“We’re mixing it with Steve McIntosh and Pete Becker at the Magic Barn where we recorded it. We’re not going to record it on the best gear in the world and mix it on our computer in Charleston.”
Steven Walker: “We’ve been in Iowa a long time this year.”
Johnny Delaware: “When people think of mixing they only think of volumes and stuff. There are a lot of effects involved. It’s a tedious process. When you first begin writing songs you can hear the production a lot of the time and what everything should sound like. So, it’s important that whoever is mixing it understands your vision of what you want it to be like. Through my experience, I don’t want anyone touching our mixes anymore. I want to be involved with it. There’s professional mixers that do incredible jobs, but no one is going to be able to read your mind. It just comes down to getting everything perfect. If you’re an artist that’s what you strive for.”
Is it hard touring with no way for new fan bases to buy or stream your music?
Johnny Delaware: “Oh yea it’s terrible. I know. Put yourself in their perspective. ‘They don’t have any music out and they don’t have any merch? What are they doing?!?’ But you got to build a name and start somewhere. We’re broke and just trying to get our name out best we can and you do that by playing shows.”
Is there any plan for music videos? (A video he filmed with Susto has over 47K views)
Johnny Delaware: “I don’t know. Not right now. That’ll come down the line. Honestly, I think music videos are kind of a waste of money. The production of videos costs a lot. You’re only going to have to pay someone back for the cost. But people do want to see a visual representation of what the music is about and what the band looks like. I understand that. I’d rather focus our money into playing live and putting together a really awesome show. Tons of cameras at different angles. Getting an incredible sound and getting it mixed correctly so people can see what we’re about live. And you can do a music video like a slo-mo on the ocean and waves and just putting the lyrics over it and make it some cheesy, funny Hallmark thing. It’d cost like five dollars!”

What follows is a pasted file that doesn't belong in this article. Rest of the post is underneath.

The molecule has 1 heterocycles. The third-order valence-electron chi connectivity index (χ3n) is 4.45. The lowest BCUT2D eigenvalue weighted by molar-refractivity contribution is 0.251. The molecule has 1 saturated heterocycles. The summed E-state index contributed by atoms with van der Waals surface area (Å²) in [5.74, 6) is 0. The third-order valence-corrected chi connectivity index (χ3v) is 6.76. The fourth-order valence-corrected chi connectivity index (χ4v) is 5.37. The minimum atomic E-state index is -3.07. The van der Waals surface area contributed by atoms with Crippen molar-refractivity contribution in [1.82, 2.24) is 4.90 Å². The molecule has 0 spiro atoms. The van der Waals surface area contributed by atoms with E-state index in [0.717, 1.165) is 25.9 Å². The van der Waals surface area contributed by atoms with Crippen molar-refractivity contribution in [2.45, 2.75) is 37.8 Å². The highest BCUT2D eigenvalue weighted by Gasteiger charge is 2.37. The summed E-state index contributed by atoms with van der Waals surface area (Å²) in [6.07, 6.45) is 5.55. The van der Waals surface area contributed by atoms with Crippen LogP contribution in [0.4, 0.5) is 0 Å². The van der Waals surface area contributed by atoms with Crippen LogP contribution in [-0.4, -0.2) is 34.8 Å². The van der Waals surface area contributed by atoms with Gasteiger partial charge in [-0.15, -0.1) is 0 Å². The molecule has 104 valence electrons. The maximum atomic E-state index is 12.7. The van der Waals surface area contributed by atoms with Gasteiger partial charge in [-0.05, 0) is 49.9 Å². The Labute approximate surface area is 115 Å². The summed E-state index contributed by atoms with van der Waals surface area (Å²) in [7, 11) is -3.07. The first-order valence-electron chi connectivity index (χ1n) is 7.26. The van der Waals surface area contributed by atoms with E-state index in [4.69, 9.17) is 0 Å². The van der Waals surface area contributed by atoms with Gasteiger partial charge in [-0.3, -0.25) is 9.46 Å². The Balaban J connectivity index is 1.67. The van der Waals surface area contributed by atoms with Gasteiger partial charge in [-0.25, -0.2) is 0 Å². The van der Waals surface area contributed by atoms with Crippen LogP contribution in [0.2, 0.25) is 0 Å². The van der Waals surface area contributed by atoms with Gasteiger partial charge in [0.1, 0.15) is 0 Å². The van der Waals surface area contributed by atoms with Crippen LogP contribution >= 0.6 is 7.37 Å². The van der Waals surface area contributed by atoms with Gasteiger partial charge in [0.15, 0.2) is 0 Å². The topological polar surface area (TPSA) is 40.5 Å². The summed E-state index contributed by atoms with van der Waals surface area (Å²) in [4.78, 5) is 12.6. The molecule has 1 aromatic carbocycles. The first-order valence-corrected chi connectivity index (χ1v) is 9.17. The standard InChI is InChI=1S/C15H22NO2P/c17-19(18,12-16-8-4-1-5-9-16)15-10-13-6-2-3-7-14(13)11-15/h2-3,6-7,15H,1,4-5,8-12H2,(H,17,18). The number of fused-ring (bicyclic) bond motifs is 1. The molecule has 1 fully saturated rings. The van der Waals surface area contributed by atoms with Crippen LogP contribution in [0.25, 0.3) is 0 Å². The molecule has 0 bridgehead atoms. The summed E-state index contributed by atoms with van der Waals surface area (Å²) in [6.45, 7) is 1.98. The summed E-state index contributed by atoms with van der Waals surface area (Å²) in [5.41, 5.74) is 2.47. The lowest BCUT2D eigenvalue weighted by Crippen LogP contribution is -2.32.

What keeps you busy at home in Charleston, SC, when not touring and mixing?
Steven Walker: “Trying to figure out how to make us not here. Clay and I try to figure out where we can play shows. Rehearse. Everyone scrambles to try and make money. I’ll Uber. Johnny will go and wash dishes here and there at D’Als [Pizza]. Clay will pick up shifts at Home Team. We all have our ways to scramble and get by.”
Johnny, everyone in town is so used to seeing you with your white body, Gretsch. I noticed now you’ve switched to a 12-string Gibson.
Johnny Delaware: “We have more of classic sound and I love 12 string guitars. They’re very inspiring for me to pick up and come up with neat songs that I couldn’t on a six string. So, I use it with Clay when we’re writing and it always sounds good with another guitar. The white guitar does look great. It’s pretty rusty now and got some grime and wear on it.”
Talk to me about the lyrics of your album.
Johnny Delaware: “A lot of it is pretty uplifting I like to think. There’s a song called Nothing is Hopeless and it’s a very positive song. Beyond the Veil will be on the second album, it didn’t make the cut. We didn’t have time to record it. There are three songs on the album written for this one woman who I crossed paths with. Angel 42 is for her. Grow with You and First Time. She’s in Ft Worth, TX, right now. I met here in Charleston through some Futurebirds friends. We ended up hitting it off and had a really kindred spirit. Interesting circumstances happened where she brought a lot of inspiration to me.”
The Artisanals play the Royal American this Saturday as part of the Summer Shindig. See them up close while you can.